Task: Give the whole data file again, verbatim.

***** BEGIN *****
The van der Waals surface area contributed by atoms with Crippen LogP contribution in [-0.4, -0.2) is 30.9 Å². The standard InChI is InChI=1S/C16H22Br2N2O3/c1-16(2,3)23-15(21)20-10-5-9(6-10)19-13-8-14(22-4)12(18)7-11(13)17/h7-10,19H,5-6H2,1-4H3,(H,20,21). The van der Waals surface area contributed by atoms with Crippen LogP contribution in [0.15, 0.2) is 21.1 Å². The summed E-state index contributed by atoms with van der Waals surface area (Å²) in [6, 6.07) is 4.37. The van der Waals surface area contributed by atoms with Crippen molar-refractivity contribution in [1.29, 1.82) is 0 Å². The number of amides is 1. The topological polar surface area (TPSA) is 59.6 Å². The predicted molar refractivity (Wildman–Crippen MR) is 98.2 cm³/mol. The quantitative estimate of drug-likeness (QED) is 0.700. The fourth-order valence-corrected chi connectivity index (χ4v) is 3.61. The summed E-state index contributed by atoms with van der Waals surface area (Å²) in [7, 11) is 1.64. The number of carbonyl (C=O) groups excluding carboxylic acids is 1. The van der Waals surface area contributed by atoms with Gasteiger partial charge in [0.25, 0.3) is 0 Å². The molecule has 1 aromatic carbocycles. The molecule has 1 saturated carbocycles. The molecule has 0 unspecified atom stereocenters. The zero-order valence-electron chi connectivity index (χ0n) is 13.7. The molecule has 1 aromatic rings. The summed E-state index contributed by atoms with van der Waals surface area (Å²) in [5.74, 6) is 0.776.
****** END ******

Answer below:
The van der Waals surface area contributed by atoms with Crippen LogP contribution in [-0.4, -0.2) is 30.9 Å². The standard InChI is InChI=1S/C16H22Br2N2O3/c1-16(2,3)23-15(21)20-10-5-9(6-10)19-13-8-14(22-4)12(18)7-11(13)17/h7-10,19H,5-6H2,1-4H3,(H,20,21). The van der Waals surface area contributed by atoms with Crippen LogP contribution in [0.15, 0.2) is 21.1 Å². The summed E-state index contributed by atoms with van der Waals surface area (Å²) in [6, 6.07) is 4.37. The van der Waals surface area contributed by atoms with Crippen molar-refractivity contribution in [1.29, 1.82) is 0 Å². The number of amides is 1. The topological polar surface area (TPSA) is 59.6 Å². The predicted molar refractivity (Wildman–Crippen MR) is 98.2 cm³/mol. The quantitative estimate of drug-likeness (QED) is 0.700. The fourth-order valence-corrected chi connectivity index (χ4v) is 3.61. The summed E-state index contributed by atoms with van der Waals surface area (Å²) in [7, 11) is 1.64. The number of carbonyl (C=O) groups excluding carboxylic acids is 1. The van der Waals surface area contributed by atoms with Gasteiger partial charge in [0.25, 0.3) is 0 Å². The molecule has 1 aromatic carbocycles. The molecule has 1 saturated carbocycles. The molecule has 0 unspecified atom stereocenters. The zero-order valence-electron chi connectivity index (χ0n) is 13.7. The molecule has 1 aromatic rings. The summed E-state index contributed by atoms with van der Waals surface area (Å²) in [5.74, 6) is 0.776.